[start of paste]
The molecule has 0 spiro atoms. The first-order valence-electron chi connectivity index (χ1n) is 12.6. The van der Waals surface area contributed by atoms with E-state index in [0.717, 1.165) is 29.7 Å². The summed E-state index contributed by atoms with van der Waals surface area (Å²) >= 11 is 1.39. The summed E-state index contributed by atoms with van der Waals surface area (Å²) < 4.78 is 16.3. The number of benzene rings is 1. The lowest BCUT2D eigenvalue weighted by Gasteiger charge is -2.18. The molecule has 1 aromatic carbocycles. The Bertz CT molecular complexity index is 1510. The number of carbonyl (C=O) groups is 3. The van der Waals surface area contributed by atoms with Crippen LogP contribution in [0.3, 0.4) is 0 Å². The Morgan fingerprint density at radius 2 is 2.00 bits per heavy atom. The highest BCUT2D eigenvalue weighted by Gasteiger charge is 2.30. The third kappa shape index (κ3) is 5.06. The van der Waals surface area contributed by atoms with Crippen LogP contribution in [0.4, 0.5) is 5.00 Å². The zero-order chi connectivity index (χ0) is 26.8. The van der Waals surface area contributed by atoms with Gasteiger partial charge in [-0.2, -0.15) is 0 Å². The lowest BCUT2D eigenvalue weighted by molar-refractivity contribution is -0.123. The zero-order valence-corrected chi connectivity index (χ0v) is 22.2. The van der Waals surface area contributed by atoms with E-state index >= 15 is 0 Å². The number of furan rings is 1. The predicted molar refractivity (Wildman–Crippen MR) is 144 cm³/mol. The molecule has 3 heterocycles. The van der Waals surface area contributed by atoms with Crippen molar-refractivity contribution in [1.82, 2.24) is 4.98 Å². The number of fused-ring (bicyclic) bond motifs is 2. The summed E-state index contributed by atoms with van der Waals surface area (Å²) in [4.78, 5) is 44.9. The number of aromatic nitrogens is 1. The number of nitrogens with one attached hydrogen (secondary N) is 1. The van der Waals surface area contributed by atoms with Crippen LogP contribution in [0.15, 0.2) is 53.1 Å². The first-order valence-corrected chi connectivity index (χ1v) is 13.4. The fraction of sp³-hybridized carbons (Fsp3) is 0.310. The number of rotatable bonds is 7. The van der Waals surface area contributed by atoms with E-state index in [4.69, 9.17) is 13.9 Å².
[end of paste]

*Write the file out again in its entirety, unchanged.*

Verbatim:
The molecule has 0 spiro atoms. The first-order valence-electron chi connectivity index (χ1n) is 12.6. The van der Waals surface area contributed by atoms with E-state index in [0.717, 1.165) is 29.7 Å². The summed E-state index contributed by atoms with van der Waals surface area (Å²) >= 11 is 1.39. The summed E-state index contributed by atoms with van der Waals surface area (Å²) < 4.78 is 16.3. The number of benzene rings is 1. The lowest BCUT2D eigenvalue weighted by Gasteiger charge is -2.18. The molecule has 1 aromatic carbocycles. The Bertz CT molecular complexity index is 1510. The number of carbonyl (C=O) groups is 3. The van der Waals surface area contributed by atoms with Crippen LogP contribution in [0.3, 0.4) is 0 Å². The Morgan fingerprint density at radius 2 is 2.00 bits per heavy atom. The highest BCUT2D eigenvalue weighted by Gasteiger charge is 2.30. The third kappa shape index (κ3) is 5.06. The van der Waals surface area contributed by atoms with Crippen LogP contribution in [0.4, 0.5) is 5.00 Å². The zero-order chi connectivity index (χ0) is 26.8. The van der Waals surface area contributed by atoms with Gasteiger partial charge in [-0.2, -0.15) is 0 Å². The lowest BCUT2D eigenvalue weighted by molar-refractivity contribution is -0.123. The zero-order valence-corrected chi connectivity index (χ0v) is 22.2. The van der Waals surface area contributed by atoms with E-state index >= 15 is 0 Å². The number of furan rings is 1. The predicted molar refractivity (Wildman–Crippen MR) is 144 cm³/mol. The molecule has 3 heterocycles. The van der Waals surface area contributed by atoms with Crippen molar-refractivity contribution in [1.82, 2.24) is 4.98 Å². The number of fused-ring (bicyclic) bond motifs is 2. The summed E-state index contributed by atoms with van der Waals surface area (Å²) in [4.78, 5) is 44.9. The number of aromatic nitrogens is 1. The number of nitrogens with one attached hydrogen (secondary N) is 1. The van der Waals surface area contributed by atoms with Crippen LogP contribution in [0.15, 0.2) is 53.1 Å². The first-order valence-corrected chi connectivity index (χ1v) is 13.4. The fraction of sp³-hybridized carbons (Fsp3) is 0.310. The number of rotatable bonds is 7. The van der Waals surface area contributed by atoms with E-state index in [4.69, 9.17) is 13.9 Å².